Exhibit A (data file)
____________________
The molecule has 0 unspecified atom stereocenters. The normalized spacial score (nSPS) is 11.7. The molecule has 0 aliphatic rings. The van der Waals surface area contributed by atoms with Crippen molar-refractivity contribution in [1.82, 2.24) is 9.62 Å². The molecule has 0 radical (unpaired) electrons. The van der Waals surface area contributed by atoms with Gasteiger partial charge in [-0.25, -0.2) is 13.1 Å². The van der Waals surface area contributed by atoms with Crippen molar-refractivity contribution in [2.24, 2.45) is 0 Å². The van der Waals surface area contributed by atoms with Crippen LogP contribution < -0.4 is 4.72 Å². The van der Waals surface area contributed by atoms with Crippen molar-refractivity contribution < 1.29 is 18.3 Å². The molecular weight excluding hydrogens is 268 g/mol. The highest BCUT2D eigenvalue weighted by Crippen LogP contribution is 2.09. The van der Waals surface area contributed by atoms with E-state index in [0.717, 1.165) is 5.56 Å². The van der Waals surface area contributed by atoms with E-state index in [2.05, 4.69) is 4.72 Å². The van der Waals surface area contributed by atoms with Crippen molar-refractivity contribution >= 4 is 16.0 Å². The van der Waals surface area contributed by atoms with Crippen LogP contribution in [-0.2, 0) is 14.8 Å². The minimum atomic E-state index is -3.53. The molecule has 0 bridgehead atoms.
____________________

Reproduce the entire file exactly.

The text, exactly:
The molecule has 0 unspecified atom stereocenters. The normalized spacial score (nSPS) is 11.7. The molecule has 0 aliphatic rings. The van der Waals surface area contributed by atoms with Crippen molar-refractivity contribution in [1.82, 2.24) is 9.62 Å². The molecule has 0 radical (unpaired) electrons. The van der Waals surface area contributed by atoms with Gasteiger partial charge in [-0.25, -0.2) is 13.1 Å². The van der Waals surface area contributed by atoms with Crippen molar-refractivity contribution in [2.24, 2.45) is 0 Å². The van der Waals surface area contributed by atoms with Crippen LogP contribution < -0.4 is 4.72 Å². The van der Waals surface area contributed by atoms with Crippen molar-refractivity contribution < 1.29 is 18.3 Å². The molecular weight excluding hydrogens is 268 g/mol. The highest BCUT2D eigenvalue weighted by Crippen LogP contribution is 2.09. The van der Waals surface area contributed by atoms with E-state index in [0.717, 1.165) is 5.56 Å². The van der Waals surface area contributed by atoms with E-state index in [2.05, 4.69) is 4.72 Å². The van der Waals surface area contributed by atoms with Crippen molar-refractivity contribution >= 4 is 16.0 Å². The van der Waals surface area contributed by atoms with Crippen LogP contribution in [-0.2, 0) is 14.8 Å². The minimum atomic E-state index is -3.53. The molecule has 0 bridgehead atoms.